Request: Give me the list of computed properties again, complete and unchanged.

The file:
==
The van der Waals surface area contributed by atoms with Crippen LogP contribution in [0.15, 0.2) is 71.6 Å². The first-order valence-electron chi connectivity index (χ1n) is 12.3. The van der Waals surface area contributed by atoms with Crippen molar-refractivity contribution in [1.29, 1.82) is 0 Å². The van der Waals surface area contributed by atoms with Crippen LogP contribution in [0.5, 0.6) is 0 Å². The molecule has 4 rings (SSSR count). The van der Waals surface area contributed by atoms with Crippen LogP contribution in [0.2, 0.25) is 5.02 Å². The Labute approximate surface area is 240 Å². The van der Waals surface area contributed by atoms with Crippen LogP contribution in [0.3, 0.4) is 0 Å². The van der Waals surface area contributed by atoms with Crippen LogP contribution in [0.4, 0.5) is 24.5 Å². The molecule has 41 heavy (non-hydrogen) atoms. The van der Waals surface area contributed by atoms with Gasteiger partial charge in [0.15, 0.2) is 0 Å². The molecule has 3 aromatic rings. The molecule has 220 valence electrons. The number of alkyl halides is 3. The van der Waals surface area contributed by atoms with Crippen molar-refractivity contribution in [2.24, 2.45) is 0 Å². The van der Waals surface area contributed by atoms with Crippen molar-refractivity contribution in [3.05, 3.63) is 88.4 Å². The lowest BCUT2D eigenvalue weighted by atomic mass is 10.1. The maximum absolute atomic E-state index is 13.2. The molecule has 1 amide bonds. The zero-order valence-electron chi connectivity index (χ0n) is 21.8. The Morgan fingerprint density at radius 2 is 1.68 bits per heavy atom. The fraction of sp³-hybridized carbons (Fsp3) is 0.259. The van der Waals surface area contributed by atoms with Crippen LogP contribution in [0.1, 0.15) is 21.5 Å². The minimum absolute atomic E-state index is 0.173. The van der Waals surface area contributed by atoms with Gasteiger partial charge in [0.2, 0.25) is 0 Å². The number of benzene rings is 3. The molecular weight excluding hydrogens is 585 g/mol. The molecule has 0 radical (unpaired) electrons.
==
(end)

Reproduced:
The van der Waals surface area contributed by atoms with Crippen LogP contribution in [0.15, 0.2) is 71.6 Å². The first-order valence-electron chi connectivity index (χ1n) is 12.3. The van der Waals surface area contributed by atoms with Crippen molar-refractivity contribution in [1.29, 1.82) is 0 Å². The van der Waals surface area contributed by atoms with Crippen LogP contribution in [0.5, 0.6) is 0 Å². The molecule has 4 rings (SSSR count). The van der Waals surface area contributed by atoms with Crippen LogP contribution in [0.2, 0.25) is 5.02 Å². The Labute approximate surface area is 240 Å². The van der Waals surface area contributed by atoms with Crippen LogP contribution in [0.3, 0.4) is 0 Å². The van der Waals surface area contributed by atoms with Crippen LogP contribution in [0.4, 0.5) is 24.5 Å². The molecule has 41 heavy (non-hydrogen) atoms. The van der Waals surface area contributed by atoms with Gasteiger partial charge in [0.15, 0.2) is 0 Å². The molecule has 3 aromatic rings. The molecule has 220 valence electrons. The number of alkyl halides is 3. The van der Waals surface area contributed by atoms with Crippen molar-refractivity contribution in [2.24, 2.45) is 0 Å². The van der Waals surface area contributed by atoms with Crippen molar-refractivity contribution in [3.05, 3.63) is 88.4 Å². The lowest BCUT2D eigenvalue weighted by atomic mass is 10.1. The maximum absolute atomic E-state index is 13.2. The molecule has 1 amide bonds. The zero-order valence-electron chi connectivity index (χ0n) is 21.8. The Morgan fingerprint density at radius 2 is 1.68 bits per heavy atom. The fraction of sp³-hybridized carbons (Fsp3) is 0.259. The van der Waals surface area contributed by atoms with Crippen LogP contribution in [0.1, 0.15) is 21.5 Å². The minimum absolute atomic E-state index is 0.173. The van der Waals surface area contributed by atoms with Gasteiger partial charge in [0.2, 0.25) is 0 Å². The number of benzene rings is 3. The molecular weight excluding hydrogens is 585 g/mol. The molecule has 0 radical (unpaired) electrons.